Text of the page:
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Grant money to help expand diversity of texts at two East Aurora libraries

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Updated: April 1, 2014 10:08AM



AURORA — The librarians at East Aurora High School and Simmons Middle School have been weeding out texts they call “when you get to the moon books” since they started working in their schools three years ago.

It’s a reference to books about space exploration that predate the 1969 manned lunar mission, but also is a metaphor for the many out-of-date — and sometimes culturally insensitive — books that Mary Spevacek and Kathryn Spindler have had to pull from their shelves lately.

But that will be changing soon.

This month Spevacek and Spindler found out they are the recipients of a $5,000 grant from the Illinois State Library.

They plan to use that money to update their libraries to better reflect the interests and demographics of East Aurora students and to purchase texts that are more current and culturally diverse for high school world literature and middle school folklore units.

According to state records, East Aurora was the only local school district to win money from a pot of $500,000 in federal dollars.

“For us this is enormous,” said Spindler, who works at Simmons. “We work very, very hard to get new books whenever we can, and it can be very challenging.”

The librarians will split the grant evenly and said they can purchase around 170 books for each of their collections with the money.

The grant will boost East High’s budget for purchasing books, magazines and online subscriptions by about 42 percent — Spevacek said she was working with $6,000 this school year before the money came through. For Spindler, the grant means an increase of more than four times her average book acquisition budget of around $600 a year.

District spokesman Matt Hanley noted that libraries also receive some money for supplies and technology through building funds and the central office.

Spevacek and Spindler said there are relatively few grants dedicated to beefing up a library’s book count, so this is a rare infusion of cash.

According to their grant proposal, the funds will help the librarians “create a cross-cultural experience that extends beyond the ‘super white’ nature of the present collections.”

“A lot of our collections, they were created at a time that it was just simply a different population,” Spindler said.

The majority of her collection at Simmons, she said, dates back to the 1970s. When she started her job, she had a book about Martin Luther King Jr.’s life that predated his assassination and her sole book on jazz musicians — which she took off the shelf — was called “Negro Music Makers.”

Classics stand the test of time, Spindler said, but her library sorely needs updated fiction. In recent years, she said, more fiction has been written that features Latino, African-American and female protagonists, as well as more real-world stories.

She needs more geography and folklore books too, Spindler said. Her library has a strong Greek and Roman myth section, but little on Native American, Aztec, Mayan or African traditions. She also wants more nonfiction texts to support the classics.

“This year the eighth-graders are reading ‘Of Mice and Men’ and we had very little that was on migrant workers, and that is a very important part of both that book and the individual history of many of our students,” Spindler said.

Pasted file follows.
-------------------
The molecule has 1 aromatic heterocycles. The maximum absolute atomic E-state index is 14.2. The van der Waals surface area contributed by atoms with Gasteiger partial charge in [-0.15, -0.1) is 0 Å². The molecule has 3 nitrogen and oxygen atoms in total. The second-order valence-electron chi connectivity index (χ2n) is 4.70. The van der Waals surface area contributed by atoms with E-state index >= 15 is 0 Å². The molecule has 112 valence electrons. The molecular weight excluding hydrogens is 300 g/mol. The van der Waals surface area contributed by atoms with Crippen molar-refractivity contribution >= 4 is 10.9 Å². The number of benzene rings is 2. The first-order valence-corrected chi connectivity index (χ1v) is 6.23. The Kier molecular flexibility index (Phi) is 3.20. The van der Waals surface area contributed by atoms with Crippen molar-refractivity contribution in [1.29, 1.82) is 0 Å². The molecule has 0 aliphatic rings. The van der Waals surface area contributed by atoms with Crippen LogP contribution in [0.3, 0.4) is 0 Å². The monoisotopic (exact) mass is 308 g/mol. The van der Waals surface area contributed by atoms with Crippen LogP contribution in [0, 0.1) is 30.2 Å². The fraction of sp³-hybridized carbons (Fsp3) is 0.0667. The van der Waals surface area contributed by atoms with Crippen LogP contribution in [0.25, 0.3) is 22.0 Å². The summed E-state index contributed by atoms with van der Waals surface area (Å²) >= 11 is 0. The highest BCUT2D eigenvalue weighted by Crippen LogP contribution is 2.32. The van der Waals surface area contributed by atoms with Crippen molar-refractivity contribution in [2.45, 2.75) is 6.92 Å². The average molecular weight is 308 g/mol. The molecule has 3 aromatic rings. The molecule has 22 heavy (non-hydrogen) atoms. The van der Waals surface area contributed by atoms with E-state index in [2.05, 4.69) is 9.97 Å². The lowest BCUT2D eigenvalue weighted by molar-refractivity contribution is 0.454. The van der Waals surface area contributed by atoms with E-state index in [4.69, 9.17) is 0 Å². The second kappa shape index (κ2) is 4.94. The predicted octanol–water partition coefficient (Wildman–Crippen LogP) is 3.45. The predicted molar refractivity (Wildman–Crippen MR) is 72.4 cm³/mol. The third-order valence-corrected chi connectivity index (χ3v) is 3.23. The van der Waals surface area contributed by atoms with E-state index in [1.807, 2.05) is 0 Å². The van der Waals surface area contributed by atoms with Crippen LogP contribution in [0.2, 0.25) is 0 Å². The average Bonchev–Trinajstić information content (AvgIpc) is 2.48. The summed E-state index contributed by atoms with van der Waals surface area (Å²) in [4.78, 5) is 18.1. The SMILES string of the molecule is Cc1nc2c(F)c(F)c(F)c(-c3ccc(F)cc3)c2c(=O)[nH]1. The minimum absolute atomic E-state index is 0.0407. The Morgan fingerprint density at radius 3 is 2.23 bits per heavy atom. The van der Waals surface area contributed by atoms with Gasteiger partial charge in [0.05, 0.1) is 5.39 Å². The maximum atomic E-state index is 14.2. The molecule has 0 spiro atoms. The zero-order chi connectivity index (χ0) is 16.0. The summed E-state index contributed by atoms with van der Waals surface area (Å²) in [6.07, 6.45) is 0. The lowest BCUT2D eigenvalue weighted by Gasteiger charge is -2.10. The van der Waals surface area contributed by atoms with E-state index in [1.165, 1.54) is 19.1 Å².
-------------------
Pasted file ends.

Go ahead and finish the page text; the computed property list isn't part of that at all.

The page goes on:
At East High, Spevacek found more than 200 “old white lady” books, often that featured a divorced protagonist with adult children living in an all-white world.

Books like those are not relevant or interesting to students, Spevacek said.

“Our demographics are such that we need a Hispanic fiction collection so that it will appeal to the students,” she said.

Spevacek plans to purchase more young adult books with Latino characters and plots, which can be used for independent reading as part of the high school’s new world literature collection. She also plans to buy more books that feature African, Middle Eastern and Asian stories to broaden students’ horizons.

The grant is coming at a good time, Spevacek and Spindler said. The new Common Core State Standards place emphasis on research and primary source analysis in high school and on novels and literature circles in middle school, so the new books will help students prepare to meet those standards.

Part of the reason the libraries have fallen so behind the times, Spevacek and Spindler said, is that for a long time — five years at East High and 11 years at Simmons — a certified librarian was not staffing the collections. Both women hold master’s degrees in library and information science.

“The hardest part of being a librarian is collection development,” Spindler said. “That’s where all of our training kicks in.”

Every East Aurora school has at least a teacher’s aide assigned to the library full-time, Hanley said, but all schools do not have degreed librarians.

Before Spevacek and Spindler purchase books, they plan to involve teachers and students by asking them what titles they’d like to see in the library. East High will form a teen advisory group in April to make recommendations and distribute surveys to gather student input.

The librarians also will be talking to students and teachers about the books once they arrive — to hype them up — and creating displays with students’ help to make sure the books circulate.

And of course, they’ll be making personal recommendations to students who they know will enjoy the new titles.

“We’ll end up knowing the personal reading habits of tons and tons of kids,” Spindler said. “If you come in and say you want something romantic and sad but no one has diseases, I can say ‘OK I can do that.’”



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